My grand plans are often unrealistic, they are personally or professionally unsustainable, they are far beyond my current skill set or they just don’t have the kind of momentum needed to get them off the ground. The last workshop I ran barely had minimum numbers and it only went ahead because I decided I was going to do it no matter what and my parents came along (thanks guys). This all sounds like I’m clipping my own wings but what I’m trying to get at is that this journey I’m on is a cocreation.

I genuinely want to create something that is larger than myself, that is of service to the Earth. I am beginning to understand that what I need to do is hold the ideas, record them, honour them, share them with other people but stay open to what wants to emerge. I could get a grand idea, unite people under my vision and push it to fruition by sheer force of will but what I’m much more interested in is participating in a shared vision that is held by a whole community of people.

We need systems solutions to systems problems, lots of different people each carrying their own little piece of the puzzle contributing to something larger than themselves. I have come across several groups around Melbourne who are each interested in similar themes around deep ecology, spirituality, social justice and compassion. Who each want to transform the human story, to walk with the Earth not on it and are engaged in deeply personal journeys of inquiry.

I long to bring all these groups together but I’m biding my time, I don’t know whether I need to create a new vehicle or whether it already exists and I just need to jump on the bandwagon.  It’s not clear what the Earth wants of me, my heart is open and ready, we will create the path as we walk it.

Craft is cool

I’ve been on a craft spree over the last month or so. I’ve made a journal, a dress and some wall art. I lost my phone for three days (which was unnerving and liberating) and was inspired to do a bit of crochet on the train. It has made me think about the value of working with my hands.

girl holds origami butterflies on strings

I once taught someone to crochet and jokingly said “It’s good to have a practical skill come the environmental apocalypse.” Of course I don’t know if that’s where we are headed but it certainly seems like things need to change, (this post articulates it beautifully). One of the things that would have to change is the value of manual labour.

I find it strange sometimes that sitting at a desk pushing paper is valued so much more highly than my ability to create books or clothes. To the point where it’s just not worth trying to sell the fruits of my labour even though I love it. Our economy values the thoughts in my head much more highly than the skills in my hands.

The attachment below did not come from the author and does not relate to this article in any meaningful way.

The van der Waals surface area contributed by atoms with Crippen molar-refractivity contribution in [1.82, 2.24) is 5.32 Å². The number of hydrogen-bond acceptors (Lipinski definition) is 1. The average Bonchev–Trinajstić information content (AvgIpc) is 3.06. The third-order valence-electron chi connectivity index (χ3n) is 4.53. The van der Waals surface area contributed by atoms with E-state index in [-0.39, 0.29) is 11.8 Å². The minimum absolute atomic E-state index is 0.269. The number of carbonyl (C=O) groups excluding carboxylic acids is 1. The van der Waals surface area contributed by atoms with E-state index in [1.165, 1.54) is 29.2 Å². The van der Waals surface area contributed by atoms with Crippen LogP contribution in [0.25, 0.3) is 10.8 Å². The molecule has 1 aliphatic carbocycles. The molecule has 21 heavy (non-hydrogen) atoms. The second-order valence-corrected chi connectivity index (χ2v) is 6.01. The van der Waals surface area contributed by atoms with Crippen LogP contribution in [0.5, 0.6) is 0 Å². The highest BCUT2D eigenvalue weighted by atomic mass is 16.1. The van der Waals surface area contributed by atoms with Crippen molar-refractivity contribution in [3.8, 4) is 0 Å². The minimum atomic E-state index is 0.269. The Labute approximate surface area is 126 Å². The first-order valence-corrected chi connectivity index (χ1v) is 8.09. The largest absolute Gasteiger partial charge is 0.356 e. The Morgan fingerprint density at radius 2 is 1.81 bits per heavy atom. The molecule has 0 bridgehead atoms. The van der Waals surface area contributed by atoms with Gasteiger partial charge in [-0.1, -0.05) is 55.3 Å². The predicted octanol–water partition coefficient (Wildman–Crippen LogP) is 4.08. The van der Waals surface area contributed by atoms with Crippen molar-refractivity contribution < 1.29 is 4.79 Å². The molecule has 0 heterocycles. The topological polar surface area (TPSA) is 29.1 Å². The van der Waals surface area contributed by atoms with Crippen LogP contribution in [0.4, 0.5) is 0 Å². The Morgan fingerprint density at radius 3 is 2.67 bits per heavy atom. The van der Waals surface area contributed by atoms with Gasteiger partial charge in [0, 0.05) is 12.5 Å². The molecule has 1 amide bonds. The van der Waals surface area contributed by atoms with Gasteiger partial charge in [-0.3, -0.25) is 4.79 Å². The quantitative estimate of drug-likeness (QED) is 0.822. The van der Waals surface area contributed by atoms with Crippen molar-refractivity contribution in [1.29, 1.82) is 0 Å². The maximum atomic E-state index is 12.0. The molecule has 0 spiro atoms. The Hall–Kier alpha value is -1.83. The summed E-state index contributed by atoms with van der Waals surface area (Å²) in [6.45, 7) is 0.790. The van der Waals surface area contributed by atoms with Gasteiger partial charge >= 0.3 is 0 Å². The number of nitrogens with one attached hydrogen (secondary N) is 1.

Handbound coptic stitch journal with postcard covers

I admit I find the thought of a reevaluation of this hierarchy … delicious. ‘Craft’ is overlayed with political and cultural connotations that become particularly apparent when one considers its distinction from ‘art‘. According to one scholar “what white European men make is dignified by the label “art”, while what everyone else makes counts only as craft.” I hope for a more socially just world as well as an Earth-caring one and this seems to be one of places where those passions combine.

Thank you trees

I’m coming up blank this week. There’s big stuff going on at work and it’s doing my head in. I’ve been reading Thich Nhat Hanh‘s Love letter to the Earth which is helpful. I am taking refuge in the present every chance I get but the maelstrom of ego is pretty brutal right now. I’m particularly grateful for trees. They are so grounded and so effortlessly perfect. They are a mindfulness bell for me, reminding me of my true nature and my place in the cosmos. This too will pass.

Here are seven other reasons why trees deserve our gratitude.

Below is a picture of the great grandmother tree who is starting to become a regular character on this blog. I have grand ideas about writing about how I feel about her and how much of a presence she is in my life but perhaps as I weave mention of her through my posts you will come to see it for yourself.

Great grandmother gum tree